Linda Pastan


after reading Rilke

No angel speaks to me.
And though the wind
plucks the dry leaves
as if they were so many notes
of music, I can hear no words.

Still, I listen. I search
the feathery shapes of clouds
hoping to find the curve of a wing.
And sometimes, when the static
of the world clears just for a moment

a small voice comes through,
chastening. Music
is its own language, it says.
Along the indifferent corridors
of space, angels could be hiding.


for R. J. P.

In Chekhov's Three Sisters, everyone
is infected with terminal boredom.
When Irena says her soul is like a locked
piano without a key, I want
to tell her that playing the piano too
the fingers can wander up and down
the scales, going nowhere.
And when the talk leads always back
to Moscow, where she longs to be,
I wish I could remind Olga of the cold,
unyielding streets where even the ice hardens
to the color of stone. Sitting here, watching
someone I love slowly die, I see
how anguish and boredom can be married
for years, an ill-assorted couple, suffocating
in each other's arms. I watch Masha
at the curtain call, the tears still streaming
down her face as she moved from one self
to the other through the wall
of applause, a kind of backwards birth.
And I wondered where all that feeling
came from if not some deep pool
where one can be dragged and dragged
beneath the surface but never quite drown.
Russia...I thought, Russia...a country
my grandfather thought he had escaped from
but which he wore always
like the heavy overcoat in the story
by Gogol, or the overcoat he wrapped me in
one night when the grown-ups kept on talking,
and I shivered and yawned in an ecstasy
of boredom that made my childhood
seem a vast continent I could only escape from
hidden in a coat, in steerage, and at great risk.



Ruth Bolduan
Corinthian Landscape
oil & gold acrylic, 28" x 28", (1993)
more work by Ruth Bolduan




In the book of shadows
the first page is dark
and the second darker still,
but on the next page,
and the next, there is a flickering
as if the shadows are dancing
with themselves, as if they are dancing
with the leaves they mimic.
Before Narcissus found the pool
it was his shadow he loved,

the way we grow to love our deaths
when we meet them
in dreams. For as we turn
the pages of the book
each page grows heavier
under our numbed fingers, and only
the shadows themselves
are weightless,
only the shadows welcome us
beneath their cool canopy.



for R. H.

Baskerville, Perpetua, Garamond:
I thought you were naming a dance,
but the only minuet is typeface moving
across the page, and you in your apron bowing--
journeyman to the letter, apprentice to the word.
The smell of ink, like the smell of bread
signifies morning, a bleeding of color
at the horizon, the horizon itself
a line of boldface too distant to read.

In this world there are as many letters
as leaves, as birds, as flecks of ash
whole armies of alphabets march across
margins of pavement, margins of snow.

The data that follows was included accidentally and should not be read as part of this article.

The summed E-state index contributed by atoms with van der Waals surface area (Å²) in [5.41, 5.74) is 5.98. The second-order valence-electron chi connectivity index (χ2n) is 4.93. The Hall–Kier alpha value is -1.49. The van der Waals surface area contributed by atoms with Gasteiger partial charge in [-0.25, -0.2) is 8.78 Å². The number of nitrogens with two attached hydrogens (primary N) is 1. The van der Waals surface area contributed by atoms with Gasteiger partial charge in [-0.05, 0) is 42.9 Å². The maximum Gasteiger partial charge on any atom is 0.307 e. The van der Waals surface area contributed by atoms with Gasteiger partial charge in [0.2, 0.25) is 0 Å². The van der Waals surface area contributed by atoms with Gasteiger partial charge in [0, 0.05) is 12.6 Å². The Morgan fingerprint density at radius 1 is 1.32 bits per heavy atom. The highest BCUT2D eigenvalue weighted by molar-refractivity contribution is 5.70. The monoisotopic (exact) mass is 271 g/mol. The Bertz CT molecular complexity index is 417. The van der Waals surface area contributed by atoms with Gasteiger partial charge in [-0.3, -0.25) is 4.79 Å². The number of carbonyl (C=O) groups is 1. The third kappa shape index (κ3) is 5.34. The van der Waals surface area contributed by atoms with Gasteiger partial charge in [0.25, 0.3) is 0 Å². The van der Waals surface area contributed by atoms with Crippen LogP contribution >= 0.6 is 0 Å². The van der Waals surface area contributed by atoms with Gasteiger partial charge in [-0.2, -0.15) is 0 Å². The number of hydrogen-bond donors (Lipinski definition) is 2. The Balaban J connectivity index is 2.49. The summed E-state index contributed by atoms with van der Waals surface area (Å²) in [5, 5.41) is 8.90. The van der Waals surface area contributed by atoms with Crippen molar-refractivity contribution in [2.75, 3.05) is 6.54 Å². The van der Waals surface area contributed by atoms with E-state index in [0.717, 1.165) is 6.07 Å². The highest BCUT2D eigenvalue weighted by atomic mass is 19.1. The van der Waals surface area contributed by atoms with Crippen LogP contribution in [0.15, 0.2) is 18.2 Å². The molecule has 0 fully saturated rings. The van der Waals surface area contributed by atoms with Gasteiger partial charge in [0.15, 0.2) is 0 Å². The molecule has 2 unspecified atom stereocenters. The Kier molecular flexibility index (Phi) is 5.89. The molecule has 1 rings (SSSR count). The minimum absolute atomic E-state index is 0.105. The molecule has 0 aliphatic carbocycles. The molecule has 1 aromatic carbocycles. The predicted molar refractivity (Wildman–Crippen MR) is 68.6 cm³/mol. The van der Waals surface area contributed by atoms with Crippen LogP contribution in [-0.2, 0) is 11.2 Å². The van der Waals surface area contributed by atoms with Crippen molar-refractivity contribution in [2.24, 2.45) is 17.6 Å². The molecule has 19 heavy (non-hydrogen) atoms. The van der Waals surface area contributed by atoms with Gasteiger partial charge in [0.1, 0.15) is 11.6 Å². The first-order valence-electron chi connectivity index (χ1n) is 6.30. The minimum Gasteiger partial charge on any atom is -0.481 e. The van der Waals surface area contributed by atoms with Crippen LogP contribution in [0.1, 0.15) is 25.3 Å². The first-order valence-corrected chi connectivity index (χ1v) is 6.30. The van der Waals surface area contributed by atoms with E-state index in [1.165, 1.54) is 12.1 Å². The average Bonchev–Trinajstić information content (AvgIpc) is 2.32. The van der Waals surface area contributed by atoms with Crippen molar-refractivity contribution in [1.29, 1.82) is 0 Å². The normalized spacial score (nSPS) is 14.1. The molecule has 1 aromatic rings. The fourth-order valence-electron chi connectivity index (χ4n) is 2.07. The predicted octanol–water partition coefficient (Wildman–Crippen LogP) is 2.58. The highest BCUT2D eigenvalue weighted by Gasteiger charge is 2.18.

Now there's a smudge on your forehead
where your hand strayed
making those architectural gestures,
the Pleasure of our Company is requested,
the ceremonial announcement of birth or death.

Your press is as fruitful as a wine press,
the sound of its motion like surf, hour after hour
reams of paper spreading their deckle-edged foam.
At night you distribute the type as carefully
as if you were placing your daughters in their beds.
Dark enters, a time before language,
but the sky is printed in white indelible stars,
with God's own signature--that thumbprint of moon,
like the printer's colophon
on heaviest Mohawk Superfine.



Magritte, oil on canvas, 1927

Here are some clues
to The Meaning of Night:
pieces of bright foam estranged
from the sea; a woman wrapped
in a cage of winglike shapes;
the formal back of one man twinned
to the front of another--
or are they really the same man,
and could he be the undertaker of day?

If there is a meaning to night
is it contained here, or must we search
through the dreams that lap
behind our closed lids as we sleep
like the small waves in this painting
which, when the day is over
and the museum shuts down,
go back to the dark sea
they came from?



Paestum, 1997

On an afternoon like this
I want permission to forget
the many varieties of cruelty.
I want the only figures of the past to be
ancestors of these wild
poppies, of this chestnut tree
whose blossoms break through
the hardest wood. I know that cruelty
flourishes just down the road, persistent
as these gnarled roots which overrun
the partly ruined woods.
But on an afternoon like this--
Old Master clouds and waterfalls of light--
I ask for the mercies of amnesia.
I want to open myself to the sun
which I know has killed
with its munificence,
to smell the foxglove
with no thought of the poison
hidden in its leaf.




Linda Pastan's tenth book of poems, Carnival Evening: New and Selected Poems: 1968-1998 was a finalist for The National Book Award. From 1991 to 1995 she served as Poet Laureate of Maryland. Her new book, The Last Uncle, has recently been published by Norton. She is the winner of the 2003 Ruth Lilly Poetry Prize.

credits: our thanks to W.W. Norton & Company.


Published in Volume 6, Number 3, Summer 2005.


To read more by this author:
Linda Pastan: The Whitman Issue
Linda Pastan: The Wartime Issue
Linda Pastan: DC Places Issue
Linda Pastan: Evolving City Issue

Linda Pastan: The Museum Issue